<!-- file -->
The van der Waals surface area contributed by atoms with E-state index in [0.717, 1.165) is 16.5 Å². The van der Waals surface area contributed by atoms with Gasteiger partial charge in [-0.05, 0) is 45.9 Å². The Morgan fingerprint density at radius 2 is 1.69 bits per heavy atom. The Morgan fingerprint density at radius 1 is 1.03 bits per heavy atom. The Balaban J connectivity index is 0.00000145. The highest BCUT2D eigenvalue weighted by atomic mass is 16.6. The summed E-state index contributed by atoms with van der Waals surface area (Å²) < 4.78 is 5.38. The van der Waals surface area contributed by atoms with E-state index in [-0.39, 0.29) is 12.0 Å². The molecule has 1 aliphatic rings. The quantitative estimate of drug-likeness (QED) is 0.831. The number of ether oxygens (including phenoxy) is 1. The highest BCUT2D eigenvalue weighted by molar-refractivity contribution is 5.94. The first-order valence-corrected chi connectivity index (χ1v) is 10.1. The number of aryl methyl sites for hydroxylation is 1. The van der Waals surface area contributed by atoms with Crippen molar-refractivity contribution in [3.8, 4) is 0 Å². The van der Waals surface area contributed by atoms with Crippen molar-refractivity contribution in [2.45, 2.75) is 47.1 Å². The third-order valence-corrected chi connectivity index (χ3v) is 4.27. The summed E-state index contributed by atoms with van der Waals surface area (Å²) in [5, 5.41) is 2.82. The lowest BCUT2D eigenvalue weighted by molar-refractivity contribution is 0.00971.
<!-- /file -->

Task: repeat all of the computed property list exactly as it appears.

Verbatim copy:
The van der Waals surface area contributed by atoms with E-state index in [0.717, 1.165) is 16.5 Å². The van der Waals surface area contributed by atoms with Gasteiger partial charge in [-0.05, 0) is 45.9 Å². The Morgan fingerprint density at radius 2 is 1.69 bits per heavy atom. The Morgan fingerprint density at radius 1 is 1.03 bits per heavy atom. The Balaban J connectivity index is 0.00000145. The highest BCUT2D eigenvalue weighted by atomic mass is 16.6. The summed E-state index contributed by atoms with van der Waals surface area (Å²) < 4.78 is 5.38. The van der Waals surface area contributed by atoms with E-state index in [-0.39, 0.29) is 12.0 Å². The molecule has 1 aliphatic rings. The quantitative estimate of drug-likeness (QED) is 0.831. The number of ether oxygens (including phenoxy) is 1. The highest BCUT2D eigenvalue weighted by molar-refractivity contribution is 5.94. The first-order valence-corrected chi connectivity index (χ1v) is 10.1. The number of aryl methyl sites for hydroxylation is 1. The van der Waals surface area contributed by atoms with Crippen molar-refractivity contribution in [3.8, 4) is 0 Å². The van der Waals surface area contributed by atoms with Crippen molar-refractivity contribution in [2.45, 2.75) is 47.1 Å². The third-order valence-corrected chi connectivity index (χ3v) is 4.27. The summed E-state index contributed by atoms with van der Waals surface area (Å²) in [5, 5.41) is 2.82. The lowest BCUT2D eigenvalue weighted by molar-refractivity contribution is 0.00971.